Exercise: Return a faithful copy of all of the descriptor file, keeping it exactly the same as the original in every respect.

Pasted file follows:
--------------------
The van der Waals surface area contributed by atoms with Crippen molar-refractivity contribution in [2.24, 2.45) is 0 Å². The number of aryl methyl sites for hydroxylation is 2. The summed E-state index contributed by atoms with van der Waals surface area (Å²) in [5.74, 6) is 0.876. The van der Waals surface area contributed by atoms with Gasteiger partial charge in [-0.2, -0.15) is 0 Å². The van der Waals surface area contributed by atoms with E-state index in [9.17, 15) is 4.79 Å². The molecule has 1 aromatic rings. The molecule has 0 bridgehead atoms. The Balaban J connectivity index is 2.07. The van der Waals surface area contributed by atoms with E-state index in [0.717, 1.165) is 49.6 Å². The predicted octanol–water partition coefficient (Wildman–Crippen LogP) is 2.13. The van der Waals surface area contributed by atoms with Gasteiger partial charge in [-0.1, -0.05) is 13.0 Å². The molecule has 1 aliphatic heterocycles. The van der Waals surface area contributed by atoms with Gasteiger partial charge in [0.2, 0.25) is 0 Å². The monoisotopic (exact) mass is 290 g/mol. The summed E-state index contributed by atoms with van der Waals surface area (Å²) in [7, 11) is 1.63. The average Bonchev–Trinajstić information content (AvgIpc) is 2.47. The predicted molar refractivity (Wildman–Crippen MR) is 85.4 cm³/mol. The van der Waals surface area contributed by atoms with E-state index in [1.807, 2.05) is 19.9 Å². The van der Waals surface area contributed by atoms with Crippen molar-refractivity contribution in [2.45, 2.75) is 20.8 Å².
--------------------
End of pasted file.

The van der Waals surface area contributed by atoms with Crippen molar-refractivity contribution in [2.24, 2.45) is 0 Å². The number of aryl methyl sites for hydroxylation is 2. The summed E-state index contributed by atoms with van der Waals surface area (Å²) in [5.74, 6) is 0.876. The van der Waals surface area contributed by atoms with Gasteiger partial charge in [-0.2, -0.15) is 0 Å². The van der Waals surface area contributed by atoms with E-state index in [9.17, 15) is 4.79 Å². The molecule has 1 aromatic rings. The molecule has 0 bridgehead atoms. The Balaban J connectivity index is 2.07. The van der Waals surface area contributed by atoms with E-state index in [0.717, 1.165) is 49.6 Å². The predicted octanol–water partition coefficient (Wildman–Crippen LogP) is 2.13. The van der Waals surface area contributed by atoms with Gasteiger partial charge in [-0.1, -0.05) is 13.0 Å². The molecule has 1 aliphatic heterocycles. The van der Waals surface area contributed by atoms with Gasteiger partial charge in [0.2, 0.25) is 0 Å². The monoisotopic (exact) mass is 290 g/mol. The summed E-state index contributed by atoms with van der Waals surface area (Å²) in [7, 11) is 1.63. The average Bonchev–Trinajstić information content (AvgIpc) is 2.47. The predicted molar refractivity (Wildman–Crippen MR) is 85.4 cm³/mol. The van der Waals surface area contributed by atoms with E-state index in [1.807, 2.05) is 19.9 Å². The van der Waals surface area contributed by atoms with Crippen molar-refractivity contribution in [2.45, 2.75) is 20.8 Å².